1 A practical Cont tutorial
It seems to me like
is way simpler than people make it. I think it's just a way to give a name to the "tail" of a do-block.
contstuff :: Magic a
contstuff = do
-- Now I want to manipulate the rest of the computation.
-- So I want a magic function that will give me the future to
-- play with.
magic $ \rest ->
-- 'rest' is the rest of the computation. Now I can just do it,
-- or do it twice and combine the results, or discard it entirely,
-- or do it and then use the result to do it again... it's easy to
-- imagine why this might be useful.
thing3 -- these might get done once, several times,
thing4 -- or not at all.
The question is, what type should
have? Well, let's say the whole do-block results in a thing of type
(without thinking too hard about what this means). Then certainly the function we give
should result in type
as well, since it can run that do-block. The function should also accept a single parameter, referring to the tail of the computation. That's the rest of the do-block, which has type
, right? Well, more or less, with one caveat: we might bind the result of
x <- magic $ \rest -> -- ...
so the rest of the do-block has an
in it that we need to supply (as well as other variables, but
already has access to those). So the rest of the do-block can be thought of as a bit like
. Given access to the rest of that do-block, we need to produce something of type
. So our lambda has type
magic :: (a -> r) -> r -> Magic a
... oh but this
type Magic a = Cont r a
magic = Cont
The thing with
is I could implement it way before I understood it, because the types have really only one implementation, but here's a way of using the intuition above to implement
without thinking about the types too much:
instance Functor (Cont r) where
fmap f (Cont g) = -- ...
Well, we've got to build a
value, and those always start the same way:
fmap f (Cont g) = Cont $ \rest -> -- ...
Now what? Well, remember what
is. It looks like
\rest -> stuffWith (rest val)
is the 'value' of the computation (what would be bound with
). So we want to give it a
, but we don't want it to be called with the 'value' of the computation - we want
to be applied to it first. Well, that's easy:
fmap f (Cont x) = Cont $ \rest -> x (\val -> rest (f val))
Load it in `ghci` and the types check. Amazing! Emboldened, let's try
instance Applicative (Cont r) where
pure x = Cont $ \rest -> -- ...
We don't want to do anything special here. The rest of the computation wants a value, let's just give it one:
pure x = Cont $ \rest -> rest x
Cont f <*> Cont x = Cont $ \rest -> -- ...
This is a little trickier, but if we look at how we did
we can guess at how we get the function and the value out to apply one to the other:
Cont f <*> Cont x = Cont $ \rest -> f (\fn -> x (\val -> rest (fn val)))
is a harder challenge, but the same basic tactic applies. Hint: remember to unwrap the newtype with
1.1 So what's callCC?
"Call with current continuation". I don't really get the name. Basically, you use
ret <- callCC $ \exit -> do
-- A mini Cont block.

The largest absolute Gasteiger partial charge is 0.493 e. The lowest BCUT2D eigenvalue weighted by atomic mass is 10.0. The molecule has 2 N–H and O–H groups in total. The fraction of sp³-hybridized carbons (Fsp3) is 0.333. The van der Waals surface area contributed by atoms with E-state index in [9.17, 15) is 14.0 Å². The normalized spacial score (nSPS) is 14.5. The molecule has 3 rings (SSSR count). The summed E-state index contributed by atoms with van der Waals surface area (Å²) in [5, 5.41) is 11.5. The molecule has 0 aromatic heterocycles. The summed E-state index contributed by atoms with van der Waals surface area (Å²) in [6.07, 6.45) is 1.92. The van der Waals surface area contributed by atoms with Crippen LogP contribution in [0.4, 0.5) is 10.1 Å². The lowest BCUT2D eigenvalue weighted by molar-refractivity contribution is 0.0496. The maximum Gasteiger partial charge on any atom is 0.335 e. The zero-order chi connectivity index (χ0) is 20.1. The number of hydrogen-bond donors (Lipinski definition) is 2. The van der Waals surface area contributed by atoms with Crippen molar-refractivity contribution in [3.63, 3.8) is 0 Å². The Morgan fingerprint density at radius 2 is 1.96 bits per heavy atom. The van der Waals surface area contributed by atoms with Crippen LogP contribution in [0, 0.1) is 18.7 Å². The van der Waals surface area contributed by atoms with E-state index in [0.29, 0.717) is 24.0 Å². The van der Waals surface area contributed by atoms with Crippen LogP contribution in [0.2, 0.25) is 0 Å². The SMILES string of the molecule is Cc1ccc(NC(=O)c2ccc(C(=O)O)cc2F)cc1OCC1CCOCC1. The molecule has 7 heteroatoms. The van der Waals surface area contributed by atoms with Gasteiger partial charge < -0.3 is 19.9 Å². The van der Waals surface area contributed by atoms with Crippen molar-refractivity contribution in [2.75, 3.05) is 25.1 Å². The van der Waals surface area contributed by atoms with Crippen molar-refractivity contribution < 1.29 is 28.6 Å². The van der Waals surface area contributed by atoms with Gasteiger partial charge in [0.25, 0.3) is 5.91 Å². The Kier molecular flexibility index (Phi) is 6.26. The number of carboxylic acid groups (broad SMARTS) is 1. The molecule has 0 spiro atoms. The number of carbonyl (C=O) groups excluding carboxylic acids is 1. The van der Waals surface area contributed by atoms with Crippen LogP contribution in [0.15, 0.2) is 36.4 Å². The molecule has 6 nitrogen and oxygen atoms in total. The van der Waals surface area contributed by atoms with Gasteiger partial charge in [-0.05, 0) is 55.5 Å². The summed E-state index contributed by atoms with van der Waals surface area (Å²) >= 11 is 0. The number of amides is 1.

-- You can bind things to ret in one of two ways: either return
-- something at the end as usual, or call exit with something of
-- the appropriate type, and the rest of the block will be ignored.
when (n < 10) $ exit "small!"
when (n > 100) $ exit "big!"
return "somewhere in between!"
See if you can work out the type (not too hard: work out the type of exit first, then the do block) then the implementation. Try not to follow the types too
much: they will tell you what
to write, but not why
. Think instead about the strategies we used above, and what each bit means
. Hints: remember that
throws stuff away, and remember to use
or similar, as before.
1.2 What about ContT?
The thing to understand with
is that it's exactly the same trick. Literally. To the point where I think
the following definition works fine:
newtype ContT r m a = ContT (Cont (m r) a)
deriving (Functor, Applicative, Monad)
runContT :: ContT r m a -> (a -> m r) -> m r
runContT (ContT m) = runCont m
The only reason the newtype exists at all is to make the kind compatible with things like
1.3 Some real examples
The examples in the mtl doc are unconvincing. They don't do anything genuinely daring. Some of them work in any monad! Here's a more complex example:
-- This tends to be useful.
runC :: Cont a a -> a
runC c = runCont c id
faff :: Integer -> Maybe Integer
faff n = runC $ do
test <- Cont $ \try -> case try n of
Nothing -> try (2*n)
res -> fmap (subtract 10) res
return $ if test < 10 then Nothing else Just test
statement is run with
: if it succeeds then we subtract 10 from the result and return it. If it fails we try again, but with
: note that if this succeeds, we don't subtract 10.
As an exercise, work out how to make the function return (a)
I think it was the legendary sigfpe who made this click for me, after thinking about how this works:
and there's also this:
which is more-or-less the above trick but in a bit more detail.
I'm currently unsure if I've fallen victim to Brent's (in)famous monad tutorial fallacy
. I know that there was more in my learning process than I've been able to reproduce above, but I do think I'm doing this in a genuinely new style –
always seems to be presented in such vague terms, and people don't provide actual examples of the way it works.
1.6 A moderately heretical conclusion
Sometimes looking at types isn't the best way to understand things! I've implemented the
type class instances before, and the types ensure that you pretty much help but do it the right way. But that doesn't tell you what you're doing, or why you did it that way. I never understood
until I came across the natural interpretation of its content. It's a bit like fitting the pieces of a puzzle together without looking at the picture.